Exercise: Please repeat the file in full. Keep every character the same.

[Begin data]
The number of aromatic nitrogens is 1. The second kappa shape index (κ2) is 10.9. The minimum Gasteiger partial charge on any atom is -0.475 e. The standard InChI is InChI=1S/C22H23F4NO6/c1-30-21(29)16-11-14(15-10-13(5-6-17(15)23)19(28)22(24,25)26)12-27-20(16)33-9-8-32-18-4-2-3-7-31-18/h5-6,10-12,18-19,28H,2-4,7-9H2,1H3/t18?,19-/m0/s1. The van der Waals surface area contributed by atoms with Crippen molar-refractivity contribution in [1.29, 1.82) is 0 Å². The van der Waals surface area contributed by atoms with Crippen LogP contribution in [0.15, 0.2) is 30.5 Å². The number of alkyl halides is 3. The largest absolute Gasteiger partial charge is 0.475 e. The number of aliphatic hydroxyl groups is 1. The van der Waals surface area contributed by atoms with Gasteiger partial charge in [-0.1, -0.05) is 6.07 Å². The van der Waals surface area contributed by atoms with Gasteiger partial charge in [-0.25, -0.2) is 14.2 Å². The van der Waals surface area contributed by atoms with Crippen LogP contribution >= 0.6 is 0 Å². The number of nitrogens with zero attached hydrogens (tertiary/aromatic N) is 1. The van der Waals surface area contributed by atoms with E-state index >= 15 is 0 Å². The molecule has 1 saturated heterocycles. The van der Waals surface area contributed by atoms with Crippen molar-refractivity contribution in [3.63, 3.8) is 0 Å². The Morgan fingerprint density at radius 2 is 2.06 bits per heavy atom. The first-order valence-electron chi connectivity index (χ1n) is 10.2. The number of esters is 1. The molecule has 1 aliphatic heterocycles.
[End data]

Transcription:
The number of aromatic nitrogens is 1. The second kappa shape index (κ2) is 10.9. The minimum Gasteiger partial charge on any atom is -0.475 e. The standard InChI is InChI=1S/C22H23F4NO6/c1-30-21(29)16-11-14(15-10-13(5-6-17(15)23)19(28)22(24,25)26)12-27-20(16)33-9-8-32-18-4-2-3-7-31-18/h5-6,10-12,18-19,28H,2-4,7-9H2,1H3/t18?,19-/m0/s1. The van der Waals surface area contributed by atoms with Crippen molar-refractivity contribution in [1.29, 1.82) is 0 Å². The van der Waals surface area contributed by atoms with Crippen LogP contribution in [0.15, 0.2) is 30.5 Å². The number of alkyl halides is 3. The largest absolute Gasteiger partial charge is 0.475 e. The number of aliphatic hydroxyl groups is 1. The van der Waals surface area contributed by atoms with Gasteiger partial charge in [-0.1, -0.05) is 6.07 Å². The van der Waals surface area contributed by atoms with Gasteiger partial charge in [-0.25, -0.2) is 14.2 Å². The van der Waals surface area contributed by atoms with Crippen LogP contribution >= 0.6 is 0 Å². The number of nitrogens with zero attached hydrogens (tertiary/aromatic N) is 1. The van der Waals surface area contributed by atoms with E-state index >= 15 is 0 Å². The molecule has 1 saturated heterocycles. The van der Waals surface area contributed by atoms with Crippen molar-refractivity contribution in [3.63, 3.8) is 0 Å². The Morgan fingerprint density at radius 2 is 2.06 bits per heavy atom. The first-order valence-electron chi connectivity index (χ1n) is 10.2. The number of esters is 1. The molecule has 1 aliphatic heterocycles.